We don’t usually pay huge amounts of attention to show biz agents here (William Morris is one who comes to mind), but I think you’ll see why Irving Fein (1911-2012) merits an exception.
Fein was a Brooklyn native who became interested in show biz as a kid attending Catskills summer camps. He graduated early from Erasmus High, then attended the Universities of Baltimore and Wisconsin, and finally, Brooklyn Law School. He went on to work as a publicist for Warner Brothers, Columbia Pictures, and MGM in the ’30s. His biggest coup in that department was nicknaming Lana Turner “The Sweater Girl”.
Everything changed for Fein in 1947 when he became p.r./advertising director for Jack Benny’s radio program, making it the #1 show in the nation. This led to him becoming Benny’s manager and producer, a position he held until the comedian’s death (with the exception of a few months in 1956 when he was made a vice president at CBS). In addition to Benny’s weekly TV series and specials, Fein oversaw all of the shows made by Benny’s production company, which included The Marge and Gower Champion Show, The Giselle Maxwell Show, the detective show Checkmate, Holiday Lodge with Wayne and Shuster, and Ichabod and Me with George Chandler and Robert Sterling. After Benny died, Fein published the book Jack Benny: An Intimate Biography (1976).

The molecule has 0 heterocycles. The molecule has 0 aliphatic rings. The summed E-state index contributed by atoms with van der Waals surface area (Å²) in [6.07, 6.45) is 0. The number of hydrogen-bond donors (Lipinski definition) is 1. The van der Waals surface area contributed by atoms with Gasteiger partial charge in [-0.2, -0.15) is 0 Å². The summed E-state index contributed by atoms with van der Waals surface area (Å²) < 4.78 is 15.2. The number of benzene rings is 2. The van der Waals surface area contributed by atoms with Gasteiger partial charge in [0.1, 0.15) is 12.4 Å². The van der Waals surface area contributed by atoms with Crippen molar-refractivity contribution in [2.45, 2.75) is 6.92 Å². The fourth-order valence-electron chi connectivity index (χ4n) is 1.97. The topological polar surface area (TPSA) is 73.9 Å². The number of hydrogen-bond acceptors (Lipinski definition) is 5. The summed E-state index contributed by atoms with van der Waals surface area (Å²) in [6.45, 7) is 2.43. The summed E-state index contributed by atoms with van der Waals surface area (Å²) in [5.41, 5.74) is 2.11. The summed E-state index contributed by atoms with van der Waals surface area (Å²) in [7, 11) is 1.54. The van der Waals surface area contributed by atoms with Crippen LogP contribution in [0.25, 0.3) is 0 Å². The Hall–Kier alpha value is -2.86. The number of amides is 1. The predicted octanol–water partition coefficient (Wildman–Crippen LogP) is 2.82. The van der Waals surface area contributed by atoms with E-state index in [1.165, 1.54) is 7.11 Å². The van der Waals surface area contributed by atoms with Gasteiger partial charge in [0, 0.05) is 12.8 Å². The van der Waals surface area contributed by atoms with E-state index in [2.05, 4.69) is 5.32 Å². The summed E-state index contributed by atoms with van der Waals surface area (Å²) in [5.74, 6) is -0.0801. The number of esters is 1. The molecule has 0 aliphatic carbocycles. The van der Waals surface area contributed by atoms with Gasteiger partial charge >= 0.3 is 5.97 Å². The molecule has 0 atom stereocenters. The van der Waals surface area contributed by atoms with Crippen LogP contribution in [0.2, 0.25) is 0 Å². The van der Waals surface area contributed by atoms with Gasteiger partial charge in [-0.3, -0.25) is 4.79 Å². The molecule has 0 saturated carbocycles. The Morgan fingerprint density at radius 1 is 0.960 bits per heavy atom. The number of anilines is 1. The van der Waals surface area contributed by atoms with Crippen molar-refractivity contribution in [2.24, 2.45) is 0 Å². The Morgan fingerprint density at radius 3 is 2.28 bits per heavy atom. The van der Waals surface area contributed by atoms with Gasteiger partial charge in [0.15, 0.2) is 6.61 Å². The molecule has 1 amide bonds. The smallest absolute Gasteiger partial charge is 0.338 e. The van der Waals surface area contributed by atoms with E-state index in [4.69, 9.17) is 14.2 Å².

Over 60 years years old at the time of Benny’s passing — you might think it was an appropriate time to retire. But Fein had only just taken over the management chores for someone else — George Burns. It’s well known that Burns’ career had languished somewhat for about a decade after the retirement and death of his wife and comedy partner Gracie Allen. It was Fein who engineered his late career rise. Both men must have been shocked and amused by how long the experience lasted. Fein managed Burns and co-produced his film and TV projects for 22 years, until Burns’ death at the century mark. Fein was to outlive Burns by 16 years, passing away himself at age 101.
If you are a true glutton for show biz lore, I recommend this 3.5 hour interview Fein gave to the Television Academy Foundation.
For more on show biz history, please see No Applause, Just Throw Money: The Book That Made Vaudeville Famous, and for more on classic comedy read Chain of Fools: Silent Comedy and Its Legacies from Nickelodeons to Youtube.
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